Book of the Week: CAD Engineering Essentials

By on September 4th, 2018 in book

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 CAD Engineering Essentials [Source: Amazon]
CAD Engineering Essentials [Source: Amazon]

This week’s selection is CAD Engineering Essentials: Hands-on Help for Small Manufacturers and Smart Technical People (No Nonsense Manual Book 3) by Mark Lynch.

Lynch has produced a number of inexpensive and highly rated eBooks that relate to manufacturing and engineering, with this one specifically looking at CAD as it relates to small manufacturers.

The proposition of this book is that CAD has typically been used by larger enterprises for many years, and one reason for that is the expense of doing so. Costs for CAD software and in particular the hefty PCs on which to run that software were affordable for only larger operations.

Now that’s changing in that not only has the price of powerful PCs come down, but also there are plenty of powerful 3D CAD software options available. In some cases, CAD vendors are now providing their software via cloud systems that eliminate the need for fancy PCs; you can even run some of them on tablets and design with your fingers.

These changes enable lesser manufacturing operations the opportunity to get deeper into 3D CAD for their product designs. But in many cases, it’s troublesome because CAD is complex and it can be a new thing for many businesses.

The objective of this book is to attempt to overcome those barriers by introducing 3D CAD to the small business audience in a way that makes sense and shows how it can be successfully applied to a particular business.

In the Introduction, Lynch explains the potential benefits:

  • Do you want to get more out of your 3D CAD software by doing what the best performing engineers and manufacturers do? 

  • Maybe you’ve wanted to get into this for a while and are considering implementing 3D CAD, perhaps making the leap from 2D?

  • Alternatively, do you want to benefit by fully exploring 3D data in other areas, like CAM, tooling and inspection or perhaps 3D printing? 

This shows the problem: big companies have tons of experience in this area, while small companies do not. It would seem that a good strategy for a small company could be to hire a new staff member that originates in a more experienced CAD operation. Or one could start by simply reading this book.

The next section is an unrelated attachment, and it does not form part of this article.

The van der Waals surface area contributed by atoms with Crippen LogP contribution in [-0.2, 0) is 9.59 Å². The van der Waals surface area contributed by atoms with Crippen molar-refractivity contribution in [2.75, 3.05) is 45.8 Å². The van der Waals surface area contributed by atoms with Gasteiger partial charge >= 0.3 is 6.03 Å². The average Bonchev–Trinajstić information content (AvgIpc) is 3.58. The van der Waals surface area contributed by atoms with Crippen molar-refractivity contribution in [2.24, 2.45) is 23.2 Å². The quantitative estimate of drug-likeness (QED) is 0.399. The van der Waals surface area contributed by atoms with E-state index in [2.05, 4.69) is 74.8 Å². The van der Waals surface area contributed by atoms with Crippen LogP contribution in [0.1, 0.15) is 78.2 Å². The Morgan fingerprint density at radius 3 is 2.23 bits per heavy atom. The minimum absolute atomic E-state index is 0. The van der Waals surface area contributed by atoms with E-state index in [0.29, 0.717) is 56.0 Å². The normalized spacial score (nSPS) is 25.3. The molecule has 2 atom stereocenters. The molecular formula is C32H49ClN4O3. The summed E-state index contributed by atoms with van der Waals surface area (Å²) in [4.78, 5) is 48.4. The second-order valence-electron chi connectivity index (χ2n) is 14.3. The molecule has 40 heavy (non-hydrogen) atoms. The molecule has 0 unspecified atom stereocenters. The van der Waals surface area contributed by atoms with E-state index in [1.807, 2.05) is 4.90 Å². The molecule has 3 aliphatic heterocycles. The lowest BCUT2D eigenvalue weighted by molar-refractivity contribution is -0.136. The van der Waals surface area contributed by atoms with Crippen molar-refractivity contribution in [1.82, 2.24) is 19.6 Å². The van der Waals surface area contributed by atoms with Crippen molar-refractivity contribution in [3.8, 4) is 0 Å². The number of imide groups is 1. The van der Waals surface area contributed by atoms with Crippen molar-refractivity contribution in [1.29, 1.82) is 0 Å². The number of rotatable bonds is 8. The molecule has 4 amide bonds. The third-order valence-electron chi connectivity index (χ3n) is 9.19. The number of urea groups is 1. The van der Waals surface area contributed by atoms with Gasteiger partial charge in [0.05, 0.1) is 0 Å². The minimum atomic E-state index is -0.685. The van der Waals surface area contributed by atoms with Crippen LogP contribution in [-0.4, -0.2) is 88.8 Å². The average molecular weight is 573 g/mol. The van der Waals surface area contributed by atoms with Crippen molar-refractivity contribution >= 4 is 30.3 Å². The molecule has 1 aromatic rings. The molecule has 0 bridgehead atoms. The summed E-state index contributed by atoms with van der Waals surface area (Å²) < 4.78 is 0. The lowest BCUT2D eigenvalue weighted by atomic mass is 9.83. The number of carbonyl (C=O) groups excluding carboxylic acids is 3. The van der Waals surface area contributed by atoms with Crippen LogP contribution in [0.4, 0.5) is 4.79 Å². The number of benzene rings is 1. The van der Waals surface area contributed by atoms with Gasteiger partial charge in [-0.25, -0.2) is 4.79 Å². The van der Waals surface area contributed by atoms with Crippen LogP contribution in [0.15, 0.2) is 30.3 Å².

The short book contains these sections:

  • Why CAD Engineering Is Essential For Small Manufacturing Businesses
  • The Benefits Of 3D CAD And Digital Engineering; Full Integration In The Product Development And Manufacturing Process
  • Why 3D CAD? Investmetn Justification For Small Manufacturers
  • CAD Software Evaluation And Selection
  • 3D CAD Implementations 
  • 3D Printing (Additive Manufacturing)
  • Making It Happen: CAD Engineering Action Plan

One of the most useful features could be the software evaluation and selection chapter. The number of CAD systems available today is higher than ever, and you really get only one chance to pick one, because the effort of acquiring it, learning it and integrating it into a business is so huge you don’t want to do it again.

Thus selection is very important. CAD tools are typically specialized towards particular types of designs and selecting the wrong package could generate a needlessly complex situation. There are also the factors of other features and certainly price to consider as well.

The book follows a very clear and easy to read, step-by-step approach that should be understandable by any small business leader.

Via Amazon

By Kerry Stevenson

Kerry Stevenson, aka "General Fabb" has written over 8,000 stories on 3D printing at Fabbaloo since he launched the venture in 2007, with an intention to promote and grow the incredible technology of 3D printing across the world. So far, it seems to be working!